All pelvic escape points represent leaking points that can actually reduce the venous hypertension of the pelvic region, transferring this overload to the varicose veins of the lower limbs. For this reason, according to our opinion and daily clinical practice, a deeper analysis of PCS is needed. Until now, the PCS definition includes two not so frequently overlapping scenarios: (i) pelvic venous engorgement with lower abdomen symptomatology; and (ii) lower limb varicose veins fed by pelvic escape points that are generally less prone to develop the abdominal clinical manifestation typical for PCS.
In almost 40% of cases, the ovarian and/or internal iliac venous plexus reflux does not extend into the varicose veins of the lower limbs.5,6 In traditional PCS, the role of the phlebologist is mainly to manage the clinical symptoms and develop a diagnosis protocol that will be carried out by a different specialist. Conversely, in cases of lower limb varicose veins of pelvic origin, the phlebologist can, and in our opinion should, assume a pivotal role both in the diagnostic and therapeutic part.
As such, we in our personal experience (not yet published) retrospectively evaluated 985 female patients (43±11 years old; 23±5kg/m2 BMI) who visited our offices for lower limb varicose veins of pelvic origin. All the patients underwent an abdominal and a lower limb echo color Doppler (ECD) venous scanning of the lower limbs and the perineal region. Refluxes were evoked both by Valsalva and compression/relaxation maneuvers (Figure 2). The patients were scanned while standing to avoid false negative outcomes. The patient underwent second level diagnostics (pelvic ultrasound, MRI, CT, and venography) when there was an anamnestic suspect, venous dilation in the pelvic region, reversed venous flow, or an increased venous caliber during the Valsalva maneuver. Alternatively, echo-guided foam sclerotherapy injections were directly performed in the proximity of the pelvic escape points. The specific anatomic location of the leaking points are reported together with the diagnostic flow-chart in Figure 1.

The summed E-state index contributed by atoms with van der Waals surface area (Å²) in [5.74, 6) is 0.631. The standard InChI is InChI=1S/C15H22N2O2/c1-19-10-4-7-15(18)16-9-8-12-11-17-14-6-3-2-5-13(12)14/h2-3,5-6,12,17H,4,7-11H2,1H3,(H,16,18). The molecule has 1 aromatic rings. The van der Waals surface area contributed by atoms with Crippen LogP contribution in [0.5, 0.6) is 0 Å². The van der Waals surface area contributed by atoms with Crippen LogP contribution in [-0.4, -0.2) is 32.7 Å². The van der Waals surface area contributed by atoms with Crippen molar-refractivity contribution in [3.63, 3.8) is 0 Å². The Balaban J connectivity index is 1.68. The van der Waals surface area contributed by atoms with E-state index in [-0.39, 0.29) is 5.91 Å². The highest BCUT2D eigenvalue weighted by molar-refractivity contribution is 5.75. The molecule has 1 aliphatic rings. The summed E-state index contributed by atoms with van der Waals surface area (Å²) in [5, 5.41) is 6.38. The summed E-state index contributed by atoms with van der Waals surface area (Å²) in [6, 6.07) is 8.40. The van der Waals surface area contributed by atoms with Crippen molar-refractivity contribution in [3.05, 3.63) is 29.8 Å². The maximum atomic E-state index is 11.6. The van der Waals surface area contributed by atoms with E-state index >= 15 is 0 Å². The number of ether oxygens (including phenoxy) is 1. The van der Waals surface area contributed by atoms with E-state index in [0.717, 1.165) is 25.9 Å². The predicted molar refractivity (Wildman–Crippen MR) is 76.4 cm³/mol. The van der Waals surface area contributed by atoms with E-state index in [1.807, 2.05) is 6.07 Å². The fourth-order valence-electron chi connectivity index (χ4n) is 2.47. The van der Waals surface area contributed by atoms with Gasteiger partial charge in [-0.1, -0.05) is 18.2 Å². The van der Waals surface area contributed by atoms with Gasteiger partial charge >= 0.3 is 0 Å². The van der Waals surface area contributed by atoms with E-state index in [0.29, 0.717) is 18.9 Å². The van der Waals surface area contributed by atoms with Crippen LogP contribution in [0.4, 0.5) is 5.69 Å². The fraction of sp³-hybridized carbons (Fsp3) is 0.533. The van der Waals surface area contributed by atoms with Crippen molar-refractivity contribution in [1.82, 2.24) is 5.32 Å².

Second-level imaging was done in 229 patients, whereas the remaining 756 patients underwent direct echo-guided foam sclerotherapy in the proximity of the pelvic escape points (Figure 3). All treated patients underwent lower limb and abdominal ECD scanning in the standing position annually after the first injection. At a mean follow-up of 4.1±1.4 years, 595 patients were successfully treated. Reflux was suppressed after 1 injection in 304 patients, 2 injections in 281 patients, and 3 injections in 10 patients (Figure 4). Among the successfully treated group, mild lower abdomen heaviness and occasional dyspareunia was reported by 14 and 11 patients, respectively, prior to the injection. At the end of the follow-up, a significant reduction in the symptomatology was reported for both lower abdomen heaviness and dyspareunia.